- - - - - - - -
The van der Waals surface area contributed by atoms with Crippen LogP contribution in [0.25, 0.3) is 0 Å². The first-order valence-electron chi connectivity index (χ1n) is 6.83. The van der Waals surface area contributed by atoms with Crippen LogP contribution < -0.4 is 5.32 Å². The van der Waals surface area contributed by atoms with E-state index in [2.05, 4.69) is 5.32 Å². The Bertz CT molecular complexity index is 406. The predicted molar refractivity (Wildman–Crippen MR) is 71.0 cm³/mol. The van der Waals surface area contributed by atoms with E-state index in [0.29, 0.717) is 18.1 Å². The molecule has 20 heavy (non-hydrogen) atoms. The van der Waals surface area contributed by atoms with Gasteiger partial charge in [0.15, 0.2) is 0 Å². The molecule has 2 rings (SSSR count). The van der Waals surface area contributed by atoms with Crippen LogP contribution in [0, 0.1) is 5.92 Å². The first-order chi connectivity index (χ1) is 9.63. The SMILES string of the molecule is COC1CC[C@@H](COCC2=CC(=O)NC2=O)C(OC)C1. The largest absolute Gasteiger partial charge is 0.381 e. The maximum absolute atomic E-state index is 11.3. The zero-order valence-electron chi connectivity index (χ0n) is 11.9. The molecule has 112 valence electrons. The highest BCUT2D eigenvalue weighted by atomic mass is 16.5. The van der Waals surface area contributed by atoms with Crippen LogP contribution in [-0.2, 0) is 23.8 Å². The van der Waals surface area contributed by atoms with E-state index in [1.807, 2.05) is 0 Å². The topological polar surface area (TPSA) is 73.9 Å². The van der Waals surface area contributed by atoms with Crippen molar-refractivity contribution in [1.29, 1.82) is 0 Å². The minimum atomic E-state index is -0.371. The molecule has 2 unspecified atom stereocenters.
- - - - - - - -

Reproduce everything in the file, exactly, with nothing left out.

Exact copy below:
The van der Waals surface area contributed by atoms with Crippen LogP contribution in [0.25, 0.3) is 0 Å². The first-order valence-electron chi connectivity index (χ1n) is 6.83. The van der Waals surface area contributed by atoms with Crippen LogP contribution < -0.4 is 5.32 Å². The van der Waals surface area contributed by atoms with E-state index in [2.05, 4.69) is 5.32 Å². The Bertz CT molecular complexity index is 406. The predicted molar refractivity (Wildman–Crippen MR) is 71.0 cm³/mol. The van der Waals surface area contributed by atoms with E-state index in [0.29, 0.717) is 18.1 Å². The molecule has 20 heavy (non-hydrogen) atoms. The van der Waals surface area contributed by atoms with Gasteiger partial charge in [0.15, 0.2) is 0 Å². The molecule has 2 rings (SSSR count). The van der Waals surface area contributed by atoms with Crippen LogP contribution in [0, 0.1) is 5.92 Å². The first-order chi connectivity index (χ1) is 9.63. The SMILES string of the molecule is COC1CC[C@@H](COCC2=CC(=O)NC2=O)C(OC)C1. The largest absolute Gasteiger partial charge is 0.381 e. The maximum absolute atomic E-state index is 11.3. The zero-order valence-electron chi connectivity index (χ0n) is 11.9. The molecule has 112 valence electrons. The highest BCUT2D eigenvalue weighted by atomic mass is 16.5. The van der Waals surface area contributed by atoms with Crippen LogP contribution in [-0.2, 0) is 23.8 Å². The van der Waals surface area contributed by atoms with E-state index in [1.807, 2.05) is 0 Å². The topological polar surface area (TPSA) is 73.9 Å². The van der Waals surface area contributed by atoms with Crippen molar-refractivity contribution in [1.29, 1.82) is 0 Å². The minimum atomic E-state index is -0.371. The molecule has 2 unspecified atom stereocenters.